How I spend my Sunday nights, and what it means for the future of Mormon thought.
I used to watch “Grey’s Anatomy.” But now I have a newborn Sunday night routine: I put the kids to bed, I straighten the house, and I curl up on the couch with ice cream and laptop for an evening of 100-proof philosophy. A few months ago I was invited to participate in an experimental e-seminar, brainchild of Adam Miller, the subject of which would be Mormon readings of Abraham, and the members of which would include an eclectic group of Mormon scholars, senior and junior, university-affiliated and independent (including my distinguished T&S colleague Jim Faulconer). I accepted the invitation, because who actually watches that show anymore anyway, and also because I was seized by Adam’s vision of the project:
I saw dozens (and hundreds) of these seminar groups, loosely organized around an extra-instutional hub, convening for sixth months at a time and reporting over the course of the next fifty or a hundred years about the practice and foundations of Mormon theology.
I saw the accumulation of insight and the cross-fertilization of discourses and disciplines in the production of consensus reports about relatively narrow and (at least provisionally) answerable questions.
I saw books and whole series of books published containing these reports and the individual contributions that they spawn.
I saw online groups and summer theology seminars with senior scholars.
I saw an immense archive of disciplined theological discussion, organized and searchable according to topic and discipline, that could form the foundation for the emergence of Mormon theology as a unique discourse with its own proper methods and unique subject matter.
I saw Mormon theology, rounding its two-hundredth birthday, growing-up. Lacan on the brain, I penciled the name: the Mormon Theology Seminar.
To make poetry of extra-institutional hubs and consensus reports and organized searchable archives, to discover scholarship and an ecstatic futurism in audacious flagrante—what soul would not soar?
But even Phaedrus’ chariot must ascend first from earth. Adam and Jim devised a sort of syllabus for the project: we would use a blog platform for our seminar room (with comments available only to participants); readings would move us through Genesis and PoGP Abraham, Kierkegaard and Derrida; weekly discussion leaders would frame the conversation in posts to which the rest of us would respond. Four key questions would steer our inquiry:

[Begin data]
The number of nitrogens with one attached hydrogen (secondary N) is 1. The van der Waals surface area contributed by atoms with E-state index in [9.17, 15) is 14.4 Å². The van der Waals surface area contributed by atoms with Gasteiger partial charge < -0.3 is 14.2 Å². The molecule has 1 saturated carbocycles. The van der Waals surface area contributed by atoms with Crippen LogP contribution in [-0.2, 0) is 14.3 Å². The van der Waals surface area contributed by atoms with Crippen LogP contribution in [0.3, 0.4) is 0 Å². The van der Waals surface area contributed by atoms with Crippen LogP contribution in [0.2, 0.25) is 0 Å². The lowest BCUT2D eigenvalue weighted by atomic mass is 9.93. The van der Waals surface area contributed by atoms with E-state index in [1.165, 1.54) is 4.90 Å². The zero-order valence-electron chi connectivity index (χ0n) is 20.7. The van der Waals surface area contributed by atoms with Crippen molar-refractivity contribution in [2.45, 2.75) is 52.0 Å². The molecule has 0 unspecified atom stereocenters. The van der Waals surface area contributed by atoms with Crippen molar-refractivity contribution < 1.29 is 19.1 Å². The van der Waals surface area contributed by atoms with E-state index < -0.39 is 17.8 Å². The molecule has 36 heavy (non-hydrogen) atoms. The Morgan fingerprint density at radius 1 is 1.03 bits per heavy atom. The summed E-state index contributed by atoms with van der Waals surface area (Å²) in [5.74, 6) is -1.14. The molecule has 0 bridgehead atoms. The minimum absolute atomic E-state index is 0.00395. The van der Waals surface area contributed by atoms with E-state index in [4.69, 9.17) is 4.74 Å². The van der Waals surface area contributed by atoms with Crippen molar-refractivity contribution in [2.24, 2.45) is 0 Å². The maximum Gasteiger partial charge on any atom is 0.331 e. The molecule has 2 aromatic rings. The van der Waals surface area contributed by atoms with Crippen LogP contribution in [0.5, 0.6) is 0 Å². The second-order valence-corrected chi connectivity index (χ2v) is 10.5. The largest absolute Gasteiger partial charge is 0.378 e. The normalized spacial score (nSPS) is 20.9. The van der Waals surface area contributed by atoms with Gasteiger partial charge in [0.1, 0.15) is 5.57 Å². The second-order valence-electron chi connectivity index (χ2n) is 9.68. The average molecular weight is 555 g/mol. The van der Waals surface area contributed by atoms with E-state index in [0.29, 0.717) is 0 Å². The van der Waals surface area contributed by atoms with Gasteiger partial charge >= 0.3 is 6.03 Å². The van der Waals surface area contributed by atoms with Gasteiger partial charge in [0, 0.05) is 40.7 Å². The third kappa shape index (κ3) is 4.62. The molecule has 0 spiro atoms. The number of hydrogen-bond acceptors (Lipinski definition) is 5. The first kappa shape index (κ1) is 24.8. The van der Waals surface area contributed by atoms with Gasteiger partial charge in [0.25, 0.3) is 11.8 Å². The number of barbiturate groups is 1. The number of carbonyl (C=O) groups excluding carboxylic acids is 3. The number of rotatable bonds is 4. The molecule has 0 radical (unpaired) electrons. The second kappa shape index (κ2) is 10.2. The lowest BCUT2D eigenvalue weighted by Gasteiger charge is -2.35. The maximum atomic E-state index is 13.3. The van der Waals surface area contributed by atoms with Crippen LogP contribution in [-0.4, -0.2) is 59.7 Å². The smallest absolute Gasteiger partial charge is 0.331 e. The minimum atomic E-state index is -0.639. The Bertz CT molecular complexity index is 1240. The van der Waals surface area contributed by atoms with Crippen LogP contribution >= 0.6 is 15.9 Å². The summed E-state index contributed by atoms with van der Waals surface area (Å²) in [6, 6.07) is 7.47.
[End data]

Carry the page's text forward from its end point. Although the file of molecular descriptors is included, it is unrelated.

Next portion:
1. If Abraham is the paradigm of fidelity to God, then what are the essential elements of this faithful relationship?
2. What can Abraham’s relationship with God tell us about the nature and possibility of theology?
3. How do our family relationships shape our fidelity to God and, potentially, the kind of theology we pursue?
4. Finally, in light of the above, what is unique about a Mormon understanding of Abraham?
We started up in January; just now we’re finishing Genesis. And from my perspective, the genesis is good. Discussion has been stimulating and fairly robust; we do, I think, share a sense of common purpose, and I believe we may yet answer a question or two. For me, an independent scholar (that most exalted species), the seminar’s intellectual discipline, imperfectly mustered, to be sure, and lively theoretical play have filled a gap that I’ve never managed to fill on my own in the nearly three years I’ve been out of the seminar room.
We’ve encountered many of the same challenges that bedevil any voluntary, virtual enterprise: it’s difficult to find the time to contribute among one’s obligatory tasks; without a face-to-face connection it’s been difficult to get to know all the participants well; we’ve struggled a bit to combine our various vocabularies and areas of expertise into a common intellectual task. But these challenges are eminently superable.
If you’re so inclined, I invite you to spend some time in our archives—either to follow the progress of our particular inquiry, or to observe the workings of our experiment. As it happens, several of our members, including Jim and Adam, are also participating in this year’s SMPT conference today and tomorrow. If you’re around and interested in participating in or sponsoring future seminars, by all means track down Adam; believe me, he’d like nothing more than to be cornered in an intense discussion of typology and semiotics.